The cramped area around the XQD card slots makes removal of the cards unnecessarily awkward for those of us with Bart Simpson size hands.
The FS7 shares a great deal of technology from the F55, including XAVC recording and many core accessories. Its menu array is similarly deep and inscrutable, a legacy of Sony’s broadcast roots no doubt, and not in keeping in my opinion with the simplicity expected in a vérité-style camera.
Vérité cameras must inherently feature good audio sections and that’s certainly the case in the FS7. The camera’s preamps and pots are very quiet and robustly constructed. The multi-interface (MI) shoe supports four-channel recording at 24-bits 48kHz. Beyond standard stereo, two additional XLR inputs are provided via the optional XLE K2M accessory, providing four fully functional audio inputs, each with its own discrete level and input settings.
The FS7 also features a built-in utility mic for slating and logging takes. This track may be assigned to one of two stereo channels, or to one of four channels if using the K2M accessory. Double-system shooters will find the logging mic especially useful for capturing scratch audio and synchronizing the picture and sound later in post.
The standard FS7 uses the small consumer-type batteries which are convenient for run-and-gun shooting of docs and low-budget music videos. In such cases shooters should opt for the largest such battery they can find. An optional rear breakout box supports more professional and practical Gold Mount or V-Lock batteries. The rear adapter is also required for RAW output.
Sony’s new E Optics
As filmmakers and cinematographers, we know that a camera is only as good as its optics. While computational photography in devices like the iPhone has obviated the need in many ways for finely crafted optics, the demand for high-performance lenses persists for those of us working at the upper reaches of the film and television industries; indeed, given the rise of 4K resolution cameras our images demand superior optics more than ever.
Sony’s 2006 acquisition of Minolta and Konica transformed the camera manufacturer into a world-class state-of-the-art lens maker capable of producing real cinema-grade big screen optics.
The FS7’s 28-135mm F4 lens is the first high-performance S35mm-format zoom to be offered at such a breakthrough price of around $2500. In the past OEM kit lenses have been mediocre at best, as name-brand lens makers paste their names on poorly performing optics that serve mainly as placeholders to maintain a kit’s overall low price. Indeed, one of the first things camera buyers did after acquiring their new pride and joy was 1) buy a larger battery to replace the underpowered OEM unit; and 2) spend another $10K or more on a proper well-performing lens.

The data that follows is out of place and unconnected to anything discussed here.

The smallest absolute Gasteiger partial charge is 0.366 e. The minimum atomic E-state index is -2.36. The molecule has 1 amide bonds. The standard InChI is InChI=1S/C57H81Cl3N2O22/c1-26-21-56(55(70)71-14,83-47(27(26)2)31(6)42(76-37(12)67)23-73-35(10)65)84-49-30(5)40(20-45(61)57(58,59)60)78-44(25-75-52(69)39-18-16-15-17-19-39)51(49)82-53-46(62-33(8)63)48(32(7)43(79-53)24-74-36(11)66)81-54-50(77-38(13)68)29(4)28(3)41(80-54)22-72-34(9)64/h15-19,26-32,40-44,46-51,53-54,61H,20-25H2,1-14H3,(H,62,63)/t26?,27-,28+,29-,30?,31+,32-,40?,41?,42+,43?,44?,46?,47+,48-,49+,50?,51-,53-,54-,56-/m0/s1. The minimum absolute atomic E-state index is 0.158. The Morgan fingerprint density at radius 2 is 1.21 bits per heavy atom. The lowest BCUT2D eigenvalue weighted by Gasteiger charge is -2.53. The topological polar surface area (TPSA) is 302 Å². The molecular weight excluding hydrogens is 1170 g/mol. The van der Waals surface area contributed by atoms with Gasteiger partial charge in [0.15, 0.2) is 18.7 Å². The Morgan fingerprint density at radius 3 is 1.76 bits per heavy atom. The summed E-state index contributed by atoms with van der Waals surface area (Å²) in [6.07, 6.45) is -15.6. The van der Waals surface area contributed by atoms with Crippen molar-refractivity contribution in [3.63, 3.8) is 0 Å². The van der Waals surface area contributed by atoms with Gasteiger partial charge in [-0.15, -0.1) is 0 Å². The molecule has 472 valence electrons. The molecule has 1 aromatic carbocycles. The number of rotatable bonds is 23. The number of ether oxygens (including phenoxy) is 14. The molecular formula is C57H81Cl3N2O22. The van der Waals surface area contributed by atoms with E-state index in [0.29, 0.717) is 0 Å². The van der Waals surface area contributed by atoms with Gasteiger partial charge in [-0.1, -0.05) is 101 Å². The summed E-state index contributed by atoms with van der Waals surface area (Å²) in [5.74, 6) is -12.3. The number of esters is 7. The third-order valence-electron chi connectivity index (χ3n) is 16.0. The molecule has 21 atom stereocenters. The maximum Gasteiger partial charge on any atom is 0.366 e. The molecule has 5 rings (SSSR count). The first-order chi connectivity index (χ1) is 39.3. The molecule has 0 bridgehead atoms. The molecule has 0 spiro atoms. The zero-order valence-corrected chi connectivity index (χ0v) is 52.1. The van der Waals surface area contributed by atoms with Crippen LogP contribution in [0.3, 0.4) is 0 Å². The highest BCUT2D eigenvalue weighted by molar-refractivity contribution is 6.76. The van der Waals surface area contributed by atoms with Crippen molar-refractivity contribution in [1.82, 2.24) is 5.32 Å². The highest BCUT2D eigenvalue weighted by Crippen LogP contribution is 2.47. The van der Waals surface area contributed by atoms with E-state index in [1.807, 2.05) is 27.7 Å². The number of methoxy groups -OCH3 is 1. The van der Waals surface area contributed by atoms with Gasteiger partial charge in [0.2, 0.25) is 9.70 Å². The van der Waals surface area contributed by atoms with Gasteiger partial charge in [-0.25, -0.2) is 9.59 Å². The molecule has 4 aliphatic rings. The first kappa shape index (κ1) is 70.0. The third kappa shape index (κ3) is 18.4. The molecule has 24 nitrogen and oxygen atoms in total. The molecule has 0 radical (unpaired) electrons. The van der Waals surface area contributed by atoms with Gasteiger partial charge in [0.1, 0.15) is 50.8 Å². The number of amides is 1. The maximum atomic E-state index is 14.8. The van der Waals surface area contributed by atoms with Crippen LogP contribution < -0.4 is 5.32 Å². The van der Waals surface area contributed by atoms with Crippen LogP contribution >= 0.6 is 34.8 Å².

Integrating sculpted aspheric elements and unique low-dispersion glass the FS7 4K zoom represents a revolution in economical lens technology. Remarkably free of chromatic aberrations the lens compares favourably with much pricier hand-built optics; its relatively slow F4 maximum aperture posing less of a challenge these days for many shooters employing camcorders like the FS7 that shoot virtually noise-free at ISO 2000 and above.
Sony’s sophisticated servo control of zoom and focus enables both a close focus capability and a constant F-stop throughout the zoom range, producing images remarkably free of chromatic aberrations – the main reason cheap lenses look cheap. The downside of all the servo control, however, is a disconcerting operational lag. Unlike mechanical lenses, the FS7 zoom and focus lack a positive tactile response: the noticeable delay is akin to the oversteering we found maddening in many older American cars. It took some getting used to, especially if your daily driver was a BMW.
Verdict: Let's hear it for the cat!
Sony’s intent was admirable: to produce a vérité-style camera that mimicked the easy operation and ergonomics of a Super 16mm film camera. Sony does not quite achieve this level of elegance in the PXW-FS7 4K, but the camcorder’s user-friendly profile - not to mention a remarkable new lens - are serious and bold moves in the right direction.
Nighthawks at the Cafe: With a native sensibility of ISO 2000 the Sony PXW-FS7 captures very pleasing noise-free images in city streets at night. Sony cameras have always featured excellent built-in noise reduction, and that’s certainly the case here. While more noise reduction may be applied via a menu option, the effect can be excessive and lead to a noticeable loss of shadow detail.
Barry Braverman is a cinematographer with over thirty years experience in television documentaries and feature films. His credits include Wes Anderson’s MOONRISE KINGDOM (2012), THE DARJEELING LIMITED (2007), as well as National Geographic TV Specials, HBO ‘First Look’ and CBS News Sunday Morning. Braverman is a member of Hollywood’s cinematographer guild and regularly conducts multi-day camera and video storytelling workshops around the world. This article originally appeared on RedShark News and is used with permission. EditShare 2015 © All rights reserved.
The opinions expressed in this article represent those of the individual author who is independent of the Sony Group of Companies. Accordingly the contents of this article do not necessarily represent the opinions or policies of Sony Corporation or its subsidiary companies.